Why A Former NBA Star Is In Love With NASCAR

Current ESPN NASCAR analyst and former Cleveland Cavalier Brad Daughtery talks to us about why racing is a sport worth your attention.

Streeter Lecka / Getty Images

RICHMOND, VA - APRIL 28: Mark Martin, driver of the #55 Aaron’s Dream Machine Toyota, drives during the NASCAR Sprint Cup Series Capital City 400 at Richmond International Raceway on April 28, 2012 in Richmond, Virginia.

NASCAR is one of those sports that, despite having millions of faithful all over the country, might as well not exist to certain segments of the sports-following public. We spoke with ESPN racing analyst Brad Daugherty, former UNC Tar Heel and an All-Star with the Cleveland Cavaliers, about what makes the sport worth your time and attention.

Tell me about how you became interested in NASCAR, and walk me through your history with the sport.

I grew up in a little town in western North Carolina. My dad, uncles, everybody raced, and we were always building and working on racecars. We spent a lot of time building hot rods and those types of things and racing at the local short track in my hometown. One of my teammate’s friends was a young man named Robert Pressley; his dad was a legendary short track racer throughout the Southeast. Robert and I played some sports together and then we worked on racecars together. We started building racecars that we raced at our local short track with all our other buddies — it’s just kind of what we did. I went off to college, played basketball at North Carolina. I was really just trying to utilize my basketball abilities to get a free education, but I got better and better at the game and obviously ended up going on to play pro basketball. All the while, I always loved racing and stayed involved throughout college and the pros. [Daugherty owned cars that ran in a variety of series when he was a professional NBA player, and he got back into racing in a big way six years ago, which is also when he started working for ESPN.]

Clearly you see the drivers as athletes. I could tell you what kind of skills you need to be a great professional small forward, so tell me what skills the best racers have, what differentiates a great racer from a mediocre racer or someone who doesn’t make it.

The difference is, you look at these guys, and what makes the great guys — you’re talking about Tony Stewart, or Dale Earnhardt, or Mark Martin — is their high-speed decision-making abilities. They see things in that racecar, and they feel things in their hands, in their feet, in their rear-end, that you and I just don’t have the ability to feel. You’re driving down the road in your streetcar and you see a piece of rubber in the road that’s 300 feet away, you swerve to miss it and try and stay in your lane and you still almost hit it. These guys are making these high-speed decisions that impact what’s going to happen to them in the next 50 feet at 200 miles an hour. It’s just that ability. I think it can be a trained process, but I think you’ve got to be a kid driving go-carts and doing those types of things your entire life. Some of these guys have natural ability that’s just unbelievable.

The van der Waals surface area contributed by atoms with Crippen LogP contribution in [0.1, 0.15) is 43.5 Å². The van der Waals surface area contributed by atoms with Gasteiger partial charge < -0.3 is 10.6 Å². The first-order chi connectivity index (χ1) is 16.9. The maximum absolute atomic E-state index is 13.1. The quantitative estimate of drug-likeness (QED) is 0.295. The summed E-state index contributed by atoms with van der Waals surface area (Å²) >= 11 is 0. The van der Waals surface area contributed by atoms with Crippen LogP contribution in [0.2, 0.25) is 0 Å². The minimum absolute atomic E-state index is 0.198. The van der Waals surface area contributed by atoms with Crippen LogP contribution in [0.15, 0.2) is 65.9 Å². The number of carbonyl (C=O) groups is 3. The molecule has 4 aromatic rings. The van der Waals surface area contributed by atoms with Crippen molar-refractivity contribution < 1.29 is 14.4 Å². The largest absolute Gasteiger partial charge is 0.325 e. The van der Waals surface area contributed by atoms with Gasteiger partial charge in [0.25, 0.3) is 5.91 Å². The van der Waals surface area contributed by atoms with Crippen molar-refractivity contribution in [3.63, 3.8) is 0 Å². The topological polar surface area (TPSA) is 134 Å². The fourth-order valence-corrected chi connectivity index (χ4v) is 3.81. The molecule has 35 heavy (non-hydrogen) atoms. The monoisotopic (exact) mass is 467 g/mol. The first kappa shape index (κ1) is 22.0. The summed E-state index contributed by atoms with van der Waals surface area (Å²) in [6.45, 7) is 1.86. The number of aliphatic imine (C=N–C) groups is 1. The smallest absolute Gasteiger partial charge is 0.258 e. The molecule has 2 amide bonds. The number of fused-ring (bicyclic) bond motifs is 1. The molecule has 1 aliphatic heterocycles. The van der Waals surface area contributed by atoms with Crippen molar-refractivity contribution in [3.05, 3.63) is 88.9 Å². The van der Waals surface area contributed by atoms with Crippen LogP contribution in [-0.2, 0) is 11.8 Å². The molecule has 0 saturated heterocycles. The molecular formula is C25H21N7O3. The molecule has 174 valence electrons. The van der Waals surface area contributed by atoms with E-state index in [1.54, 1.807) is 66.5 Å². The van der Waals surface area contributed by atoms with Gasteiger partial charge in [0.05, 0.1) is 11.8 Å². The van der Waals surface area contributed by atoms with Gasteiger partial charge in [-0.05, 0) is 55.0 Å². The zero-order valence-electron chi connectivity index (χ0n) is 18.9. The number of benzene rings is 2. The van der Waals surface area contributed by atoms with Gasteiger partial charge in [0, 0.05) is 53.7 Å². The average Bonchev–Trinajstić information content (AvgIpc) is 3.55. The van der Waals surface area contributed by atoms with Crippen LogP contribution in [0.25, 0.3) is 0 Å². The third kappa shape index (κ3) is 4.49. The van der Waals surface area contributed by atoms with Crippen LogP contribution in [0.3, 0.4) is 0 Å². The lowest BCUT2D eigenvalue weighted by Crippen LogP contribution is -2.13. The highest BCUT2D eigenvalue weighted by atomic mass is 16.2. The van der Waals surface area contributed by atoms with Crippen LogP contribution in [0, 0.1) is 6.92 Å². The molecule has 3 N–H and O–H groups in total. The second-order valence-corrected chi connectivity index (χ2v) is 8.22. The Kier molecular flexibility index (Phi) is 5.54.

As far as being athletes, for me, I’ve driven a lot of racecars, and the thing is, do you have to be a world-class athlete to drive a racecar? Well, not in the sense of stick-and-ball. If you are a world-class athlete, it just helps you fly your craft that much better. But, I think the closest guys skill-wise are going to be baseball players or golfers, people who have to utilize hand-eye coordination. Then you take it to the next level, because a great racecar driver can feel everything that racecar is doing out on the right-front tire, right-rear tire, the chassis, and he feels it through his body. It’s just a tremendous amount of talent that these guys have been blessed with to do it at this level, because, I’m telling you, they’re the greatest racecar drivers on the planet.

It becomes an intuitive thing, where they’re just feeling everything.

Yeah. Yeah, I think it’s more intuitive than anything. You have guys who work very hard in a racecar and get a lot out of it. But there’s guys who are just very, very talented, and feeling that car. It’s almost like standing outside that car watching it and pushing it around the racetrack. What people have to realize is these guys are racing on a radial tire, which has tremendous grip but once it loses grip, it’s gone. A radial tire has a slip angle that you just would not believe. Once it loses grip, it’s like being on black ice.

So these guys are balancing the maneuvering and the speed with trying to keep these cars from ever losing control for a second.

Absolutely. Trying to create contact with those four pieces of rubber. You’re leaning on that right-front tire the majority of the time and pushing off the right-rear tire the majority of the time. And you’re trying to balance all that, keep your car balanced, where these things are 3500 pounds. They’re not made to turn like an Indy car or an F1 car which sucks down to the ground and basically sucks the bottom of the racetrack so its stuck. These things aren’t stuck (laughs). They’re top-heavy. It’s hard to drive these cars.